We all are aware of Facebook / Google etc tracking our web behaviour, and store cards like FlyBuys / CountDown etc tracking spend behaviour, in order to pitch advertising.
I've lamented a few times over a pint about how bad it will be when MasterCard / Visa start 'selling' consumer info - and one of the discussion points was what we thought Insurance companies would / could do with the data.
I can't recall when I first had this discussion - but essentially it's the premise that Insurance companies could scan your spending habits to determine if they were going to insure you. (Like - you eat bad food a lot, so up goes your Medical Insurance risk / cost).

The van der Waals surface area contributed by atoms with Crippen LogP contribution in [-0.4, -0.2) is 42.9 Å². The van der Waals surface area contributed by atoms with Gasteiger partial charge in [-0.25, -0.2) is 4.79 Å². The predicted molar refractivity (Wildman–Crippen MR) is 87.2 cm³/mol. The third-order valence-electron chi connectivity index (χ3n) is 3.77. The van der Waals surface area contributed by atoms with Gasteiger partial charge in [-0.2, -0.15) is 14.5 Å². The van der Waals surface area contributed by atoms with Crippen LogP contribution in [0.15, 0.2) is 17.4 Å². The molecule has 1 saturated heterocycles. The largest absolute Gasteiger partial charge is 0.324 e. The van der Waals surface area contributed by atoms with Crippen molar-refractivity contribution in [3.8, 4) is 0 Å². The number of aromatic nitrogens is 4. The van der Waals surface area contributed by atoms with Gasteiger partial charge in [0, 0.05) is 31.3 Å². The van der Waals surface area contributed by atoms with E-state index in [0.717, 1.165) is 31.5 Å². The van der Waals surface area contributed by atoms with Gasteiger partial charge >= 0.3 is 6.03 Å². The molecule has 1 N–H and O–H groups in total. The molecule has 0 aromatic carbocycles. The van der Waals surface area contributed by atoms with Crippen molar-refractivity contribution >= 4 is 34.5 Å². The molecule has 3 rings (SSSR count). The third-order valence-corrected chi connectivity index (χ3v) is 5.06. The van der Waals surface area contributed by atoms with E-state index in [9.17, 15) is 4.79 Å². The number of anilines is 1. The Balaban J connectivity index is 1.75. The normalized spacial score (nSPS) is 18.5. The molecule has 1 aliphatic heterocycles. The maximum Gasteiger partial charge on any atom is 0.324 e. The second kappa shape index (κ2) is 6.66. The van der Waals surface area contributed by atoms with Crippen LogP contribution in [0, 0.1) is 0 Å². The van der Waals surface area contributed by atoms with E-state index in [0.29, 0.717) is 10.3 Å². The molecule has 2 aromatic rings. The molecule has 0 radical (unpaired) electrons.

Today, while scanning headlines, I see this exact idea is becoming talked about:
Now - I can get why they want to do this - the whole idea of the insurance industry is to sell risk mitigation, so if they have an accessible data source which allows them to better risk-mitigate (thus better profit for the company) they will do this.
What I cringed at was one line, and this is where the moral lines for me start getting blurred:
"...predicted the only group that would object would be those who thought sharing [their private data] would lead to higher premiums, but they are in turn would be classed as high-risk for not partaking."
So the Insurance industry is effectively saying you are guilty until *you* prove innocence - if you don't give up your data (and they're talking real time stuff here) then your premiums go up.
I shake my head - but I can't say I'm surprised. And as much as I hope it doesn't get to this - I can't help but think it's already well underway.